According to Schaufeli et al. (1993), the core of developing a better understanding of the concept of burnout lies in the prolonged nature of a stressful element in the workplace. The authors explained that burnout can be seen as a process that starts with prolonged levels of job tension that escalate to emotional exhaustion, depression and job dissatisfaction. This process culminates with employees feeling detached from their work environment, with subsequent effects on their mental and physical health.
Potter (2005) explained that classic symptoms of burnout include feeling constantly tired or emotionally drained with work. The author posited that burned-out employees interact less with their co-workers and tend to withdraw from relationships in the job. Potter added that burned-out employees feel constantly frustrated and depressed with their job and work environment which leads to a decline in their job performance. The author also explained that after some time, the physical resilience of these employees diminishes and they start to develop health issues such as insomnia, colds, or gastrointestinal problems.
Maslach (2003) explained that job settings create conditions for burnout when employees feel that their work and environment are out of control. The author posited that this leads to feelings of entrapment, since they cannot take breaks from work, nor influence their environment to improve it. The author also affirmed that when employees are in the process of getting burned out, they will trust their co-workers less and will be more prone to engage in situations of conflict. Maslach (2003)added that these conflicts lead to a breakdown in relationships, with people preferring to work in isolation.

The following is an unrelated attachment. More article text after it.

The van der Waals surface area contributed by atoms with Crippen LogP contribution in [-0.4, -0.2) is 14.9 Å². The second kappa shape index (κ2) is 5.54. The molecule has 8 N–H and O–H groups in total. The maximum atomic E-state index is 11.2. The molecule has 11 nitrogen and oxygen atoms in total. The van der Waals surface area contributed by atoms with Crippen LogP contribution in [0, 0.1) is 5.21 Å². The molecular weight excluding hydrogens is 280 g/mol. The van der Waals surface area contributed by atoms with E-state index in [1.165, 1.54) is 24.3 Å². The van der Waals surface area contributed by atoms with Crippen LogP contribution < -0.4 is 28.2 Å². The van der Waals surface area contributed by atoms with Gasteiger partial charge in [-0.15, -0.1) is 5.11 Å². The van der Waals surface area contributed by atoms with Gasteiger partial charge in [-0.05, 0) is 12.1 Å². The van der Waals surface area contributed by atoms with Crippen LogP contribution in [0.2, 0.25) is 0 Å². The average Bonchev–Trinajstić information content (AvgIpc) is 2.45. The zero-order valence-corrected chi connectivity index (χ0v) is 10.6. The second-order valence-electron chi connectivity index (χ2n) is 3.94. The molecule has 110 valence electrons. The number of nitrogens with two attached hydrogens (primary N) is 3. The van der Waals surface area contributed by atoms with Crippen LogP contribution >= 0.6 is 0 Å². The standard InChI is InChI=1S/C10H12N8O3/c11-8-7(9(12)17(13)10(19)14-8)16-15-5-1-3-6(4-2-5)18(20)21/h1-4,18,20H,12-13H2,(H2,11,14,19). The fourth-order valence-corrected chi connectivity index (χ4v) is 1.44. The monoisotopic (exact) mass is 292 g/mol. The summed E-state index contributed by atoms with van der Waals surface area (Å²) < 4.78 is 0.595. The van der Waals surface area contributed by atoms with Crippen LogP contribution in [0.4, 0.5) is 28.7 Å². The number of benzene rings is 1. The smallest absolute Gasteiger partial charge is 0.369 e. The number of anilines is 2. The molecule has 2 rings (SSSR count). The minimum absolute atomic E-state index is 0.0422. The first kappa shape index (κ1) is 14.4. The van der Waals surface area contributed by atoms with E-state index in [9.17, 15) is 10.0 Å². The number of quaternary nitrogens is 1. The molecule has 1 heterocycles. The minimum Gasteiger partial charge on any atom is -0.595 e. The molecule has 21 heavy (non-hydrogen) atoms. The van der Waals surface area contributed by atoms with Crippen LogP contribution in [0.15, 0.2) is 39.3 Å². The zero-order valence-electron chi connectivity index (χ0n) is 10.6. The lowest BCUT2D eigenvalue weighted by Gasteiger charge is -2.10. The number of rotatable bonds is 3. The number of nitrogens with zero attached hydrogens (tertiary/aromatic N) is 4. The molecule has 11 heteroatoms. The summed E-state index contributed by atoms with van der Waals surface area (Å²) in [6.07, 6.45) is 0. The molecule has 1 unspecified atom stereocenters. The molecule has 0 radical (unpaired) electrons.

From an organizational standpoint, Maslach (2003) further explained that job settings enable a process of burnout when managers do not define clear roles and responsibilities for their employees or fail to have clear plans, policies and procedures that define work and performance goals and standards. Additionally, the author affirmed that one common source of work-related burnout is information overload.
Although Creswell (1998) suggested that twenty to thirty participants should be interviewed to achieve a sufficiently high level of detail to develop a theoretical model or theory, Strauss and Corbin (1998) posited that there is no specific number a researcher should consider as a prerequisite to grounded theory. They further explained that instead of an interview quota, the most important aspect of sampling in grounded theory is to include participants that represent different perspectives regarding the phenomenon; in this case, the use of e-mail as an application that allows people to interact in the workplace, with the aim of conducting business.
For this study, twenty-five workers in high technology companies in the area known as Silicon Valley, a region between San Jose and Paolo Alto in the state of California, United States of America, were invited to participate, but only seventeen accepted the invitation. Of these seventeen, ten had technical roles (e.g., programmer, technical writer or technical support engineer) and seven represented management roles (e.g., functional or project managers). For each interview, the researcher assigned an interview code formed by a letter I (which stands for interview), as well as the number representative of the order in which the interview took place (e.g., I-01 for the first interview, I-02 for the second, and so forth).